George Osborne: Northern Ireland would take £1.3bn hit and lose 14,000 jobs if we pull out of EU
On June 23 the UK will vote on whether to remain in or leave the European Union. It is a choice that will shape our country for a generation - bigger than any Assembly or general election.
Northern Ireland, which I have been visiting for the last two days, will perhaps be more profoundly affected than any other part of the UK by the outcome.
There's so much at stake. Working together, we have made enormous progress here in recent years.
It's among the best-performing regions of the UK when it comes to job creation and there are more opportunities than ever for the next generation.
It is now beyond any doubt that there would be a profound economic shock across the UK if we vote to leave.
No trading relationship we might negotiate could be better than membership of the single market - the world's biggest free trade area, allowing both consumers and traders to access a market of 500 million people. There would be less trade, less investment, fewer jobs, higher prices and lower wages. Frankly, that's just common sense.
Even people in the Leave campaign admit it. Some actually argue a hit to people's jobs and livelihoods is a price worth paying - something I profoundly disagree with. It's increasingly clear that the Leave campaign is making it up as they go along and has no plan.
In recent days they've admitted that they expect Britain would still be negotiating an EU exit in 2020 - meaning years of damaging uncertainty, all in order to end up with a worse deal than we have now. Northern Ireland relies more heavily on EU funding for agriculture than other parts of the UK, receives money from the EU as part of the peace process, and shares a land border with the Republic of Ireland, which, of course, would remain an EU member state.
As I explained on my visit to Warrenpoint yesterday, our analysis is that the shock of an exit would mean a hit to the economy in Northern Ireland of £1.3bn over two years, 14,000 job losses, a hit to wages of hundreds of pounds a year on average and a hit to the typical house price of £18,000.
Because of the hit to the public finances, which independent experts suggest would run into tens of billions of pounds a year, we'd have far less to spend on schools, hospitals, roads and support for farming and manufacturing.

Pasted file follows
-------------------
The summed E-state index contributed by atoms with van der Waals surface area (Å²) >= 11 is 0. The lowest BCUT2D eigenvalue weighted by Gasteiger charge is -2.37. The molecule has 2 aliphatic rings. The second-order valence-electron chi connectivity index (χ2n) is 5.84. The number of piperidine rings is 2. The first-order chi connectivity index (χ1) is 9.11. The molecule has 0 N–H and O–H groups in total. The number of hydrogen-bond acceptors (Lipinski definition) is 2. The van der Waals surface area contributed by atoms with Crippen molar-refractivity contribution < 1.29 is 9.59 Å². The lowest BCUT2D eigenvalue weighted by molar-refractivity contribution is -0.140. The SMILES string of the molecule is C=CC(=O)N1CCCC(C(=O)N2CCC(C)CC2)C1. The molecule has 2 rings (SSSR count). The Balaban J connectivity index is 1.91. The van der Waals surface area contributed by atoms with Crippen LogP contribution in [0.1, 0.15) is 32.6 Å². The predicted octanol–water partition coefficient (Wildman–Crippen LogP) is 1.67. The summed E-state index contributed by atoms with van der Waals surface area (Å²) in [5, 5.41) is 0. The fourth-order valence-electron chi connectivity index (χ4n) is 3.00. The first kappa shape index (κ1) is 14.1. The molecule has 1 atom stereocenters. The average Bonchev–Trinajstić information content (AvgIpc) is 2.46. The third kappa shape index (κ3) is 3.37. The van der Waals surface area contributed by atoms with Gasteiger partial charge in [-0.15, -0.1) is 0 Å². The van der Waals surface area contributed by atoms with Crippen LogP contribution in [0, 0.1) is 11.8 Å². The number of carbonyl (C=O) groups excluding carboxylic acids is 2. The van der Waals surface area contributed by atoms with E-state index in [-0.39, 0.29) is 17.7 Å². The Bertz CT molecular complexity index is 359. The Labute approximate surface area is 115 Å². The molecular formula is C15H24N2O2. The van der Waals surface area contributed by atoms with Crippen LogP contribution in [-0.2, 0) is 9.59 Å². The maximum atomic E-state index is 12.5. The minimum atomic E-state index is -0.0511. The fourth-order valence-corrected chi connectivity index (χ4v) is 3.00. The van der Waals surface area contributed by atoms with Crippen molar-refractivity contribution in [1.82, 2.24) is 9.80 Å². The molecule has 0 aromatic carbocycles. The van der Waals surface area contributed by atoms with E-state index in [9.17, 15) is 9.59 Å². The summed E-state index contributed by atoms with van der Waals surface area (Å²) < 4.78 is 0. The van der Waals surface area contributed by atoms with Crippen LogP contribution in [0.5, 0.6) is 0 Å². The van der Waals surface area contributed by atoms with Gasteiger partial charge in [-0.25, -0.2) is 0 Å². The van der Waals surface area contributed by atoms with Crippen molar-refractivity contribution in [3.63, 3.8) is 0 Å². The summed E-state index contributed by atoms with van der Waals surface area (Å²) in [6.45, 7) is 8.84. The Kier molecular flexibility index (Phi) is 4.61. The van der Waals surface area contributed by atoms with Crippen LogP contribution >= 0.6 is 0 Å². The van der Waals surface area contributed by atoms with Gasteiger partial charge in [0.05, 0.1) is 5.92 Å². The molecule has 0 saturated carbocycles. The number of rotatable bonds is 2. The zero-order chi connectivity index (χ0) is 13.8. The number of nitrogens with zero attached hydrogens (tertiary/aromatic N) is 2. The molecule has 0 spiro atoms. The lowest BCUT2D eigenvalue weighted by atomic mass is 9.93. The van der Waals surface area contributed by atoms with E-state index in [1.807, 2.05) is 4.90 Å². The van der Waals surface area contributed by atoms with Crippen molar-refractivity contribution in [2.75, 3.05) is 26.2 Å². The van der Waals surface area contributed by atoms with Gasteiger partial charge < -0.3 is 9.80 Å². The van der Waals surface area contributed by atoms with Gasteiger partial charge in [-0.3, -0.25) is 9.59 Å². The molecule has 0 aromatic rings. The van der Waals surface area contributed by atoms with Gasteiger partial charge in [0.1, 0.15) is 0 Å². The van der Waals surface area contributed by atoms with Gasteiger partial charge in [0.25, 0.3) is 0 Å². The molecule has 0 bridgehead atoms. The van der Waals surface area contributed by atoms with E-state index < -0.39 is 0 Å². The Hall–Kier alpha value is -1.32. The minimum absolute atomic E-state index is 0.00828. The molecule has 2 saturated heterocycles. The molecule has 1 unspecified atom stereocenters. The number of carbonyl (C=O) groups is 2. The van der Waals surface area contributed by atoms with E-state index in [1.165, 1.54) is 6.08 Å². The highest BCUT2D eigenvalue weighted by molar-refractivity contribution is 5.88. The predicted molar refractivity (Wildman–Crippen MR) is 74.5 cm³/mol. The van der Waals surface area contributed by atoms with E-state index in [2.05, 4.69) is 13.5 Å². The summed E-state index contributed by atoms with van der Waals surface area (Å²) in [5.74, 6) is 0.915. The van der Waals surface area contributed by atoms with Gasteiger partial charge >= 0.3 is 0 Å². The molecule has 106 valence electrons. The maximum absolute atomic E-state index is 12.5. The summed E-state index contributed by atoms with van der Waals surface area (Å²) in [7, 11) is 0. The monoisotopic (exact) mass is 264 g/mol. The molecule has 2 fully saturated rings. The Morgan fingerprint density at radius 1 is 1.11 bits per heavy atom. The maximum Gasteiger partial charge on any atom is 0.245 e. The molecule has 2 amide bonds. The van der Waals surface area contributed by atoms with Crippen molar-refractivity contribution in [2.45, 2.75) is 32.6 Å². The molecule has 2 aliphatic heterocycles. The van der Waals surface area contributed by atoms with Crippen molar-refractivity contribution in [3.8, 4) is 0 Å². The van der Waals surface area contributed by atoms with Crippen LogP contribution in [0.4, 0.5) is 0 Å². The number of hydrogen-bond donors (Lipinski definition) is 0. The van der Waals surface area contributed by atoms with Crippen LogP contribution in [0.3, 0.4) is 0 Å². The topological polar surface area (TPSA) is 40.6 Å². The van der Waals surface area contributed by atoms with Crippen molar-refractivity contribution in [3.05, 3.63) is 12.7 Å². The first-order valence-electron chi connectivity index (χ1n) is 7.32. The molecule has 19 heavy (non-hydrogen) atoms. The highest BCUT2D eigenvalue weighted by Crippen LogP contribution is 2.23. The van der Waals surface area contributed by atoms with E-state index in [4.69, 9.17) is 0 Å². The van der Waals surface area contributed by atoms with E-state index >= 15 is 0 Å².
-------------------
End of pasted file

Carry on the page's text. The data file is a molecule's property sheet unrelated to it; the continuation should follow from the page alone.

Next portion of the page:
If you don't want to listen to the Treasury, listen to the Governor of the Bank of England; the head of the International Monetary Fund; the independent OECD; the respected Institute for Fiscal Studies, the President of the United States, indeed every single one of our allies and trading partners - they all agree Britain would be poorer, and permanently so, if we vote to leave.
It's also inevitable that there would be changes to border arrangements. Several prominent Leave campaigners have admitted this, and those who don't are not being straight with people. If the border becomes the UK's frontier with the rest of Europe, there will have to be Customs checks, tariffs on goods - and if restrictions on the movement of people from the EU to the UK are imposed, too, as Leave campaigners suggest, then border controls as well. This will hit the economies of both Northern Ireland and the Republic. The OECD estimates that the documentation and delays involved in crossing a Customs border can increase the costs of trade by up to 24% of the value of traded goods.
Other studies have found evidence that border controls reduce trade and affect living standards, even when relations between nations on either side are entirely friendly. For instance, the border between the US and Canada is estimated to reduce trade by 44%. None of this is a price worth paying. If the polls are to be believed - including one recently for this newspaper - Northern Ireland is possibly the most pro-EU part of the UK. So, I urge people to turn out in force here and vote Remain on June 23.
And to those who are thinking of backing Leave, I say this: if there's any doubt in your mind, stop and think. Ask yourselves whether it's worth the risk for the next generation. There's no doubt in my mind: we are stronger, safer and better off inside a reformed EU.